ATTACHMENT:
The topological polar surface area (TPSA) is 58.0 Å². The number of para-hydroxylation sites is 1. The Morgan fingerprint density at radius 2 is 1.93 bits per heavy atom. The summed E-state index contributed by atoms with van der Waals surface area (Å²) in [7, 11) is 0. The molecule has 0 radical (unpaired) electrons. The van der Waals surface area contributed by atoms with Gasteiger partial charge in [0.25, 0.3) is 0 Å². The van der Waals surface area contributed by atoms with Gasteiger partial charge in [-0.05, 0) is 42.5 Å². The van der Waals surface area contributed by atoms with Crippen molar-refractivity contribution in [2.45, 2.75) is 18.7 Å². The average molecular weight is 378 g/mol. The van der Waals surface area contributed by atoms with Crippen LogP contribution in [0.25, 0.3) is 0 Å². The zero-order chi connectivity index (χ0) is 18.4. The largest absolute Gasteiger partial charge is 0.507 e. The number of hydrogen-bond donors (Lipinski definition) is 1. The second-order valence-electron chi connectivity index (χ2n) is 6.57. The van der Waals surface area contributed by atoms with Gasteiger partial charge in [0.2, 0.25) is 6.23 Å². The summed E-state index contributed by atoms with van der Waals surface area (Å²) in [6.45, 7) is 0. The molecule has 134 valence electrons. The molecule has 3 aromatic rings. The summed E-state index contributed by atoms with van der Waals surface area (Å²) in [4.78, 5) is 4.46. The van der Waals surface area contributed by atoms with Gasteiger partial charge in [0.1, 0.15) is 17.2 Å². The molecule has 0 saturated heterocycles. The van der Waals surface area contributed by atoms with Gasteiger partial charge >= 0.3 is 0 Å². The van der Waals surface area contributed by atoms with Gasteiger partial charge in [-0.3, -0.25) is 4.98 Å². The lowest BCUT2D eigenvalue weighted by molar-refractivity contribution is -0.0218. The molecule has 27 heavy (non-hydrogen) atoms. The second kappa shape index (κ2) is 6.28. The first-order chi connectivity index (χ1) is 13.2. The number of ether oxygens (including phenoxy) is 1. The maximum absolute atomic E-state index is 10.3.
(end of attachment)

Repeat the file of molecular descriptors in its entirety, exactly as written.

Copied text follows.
The topological polar surface area (TPSA) is 58.0 Å². The number of para-hydroxylation sites is 1. The Morgan fingerprint density at radius 2 is 1.93 bits per heavy atom. The summed E-state index contributed by atoms with van der Waals surface area (Å²) in [7, 11) is 0. The molecule has 0 radical (unpaired) electrons. The van der Waals surface area contributed by atoms with Gasteiger partial charge in [0.25, 0.3) is 0 Å². The van der Waals surface area contributed by atoms with Gasteiger partial charge in [-0.05, 0) is 42.5 Å². The van der Waals surface area contributed by atoms with Crippen molar-refractivity contribution in [2.45, 2.75) is 18.7 Å². The average molecular weight is 378 g/mol. The van der Waals surface area contributed by atoms with Crippen LogP contribution in [0.25, 0.3) is 0 Å². The zero-order chi connectivity index (χ0) is 18.4. The largest absolute Gasteiger partial charge is 0.507 e. The number of hydrogen-bond donors (Lipinski definition) is 1. The second-order valence-electron chi connectivity index (χ2n) is 6.57. The van der Waals surface area contributed by atoms with Gasteiger partial charge in [0.2, 0.25) is 6.23 Å². The summed E-state index contributed by atoms with van der Waals surface area (Å²) in [6.45, 7) is 0. The molecule has 134 valence electrons. The molecule has 3 aromatic rings. The summed E-state index contributed by atoms with van der Waals surface area (Å²) in [4.78, 5) is 4.46. The van der Waals surface area contributed by atoms with Gasteiger partial charge in [0.1, 0.15) is 17.2 Å². The molecule has 0 saturated heterocycles. The van der Waals surface area contributed by atoms with Gasteiger partial charge >= 0.3 is 0 Å². The van der Waals surface area contributed by atoms with Gasteiger partial charge in [-0.3, -0.25) is 4.98 Å². The lowest BCUT2D eigenvalue weighted by molar-refractivity contribution is -0.0218. The molecule has 27 heavy (non-hydrogen) atoms. The second kappa shape index (κ2) is 6.28. The first-order chi connectivity index (χ1) is 13.2. The number of ether oxygens (including phenoxy) is 1. The maximum absolute atomic E-state index is 10.3.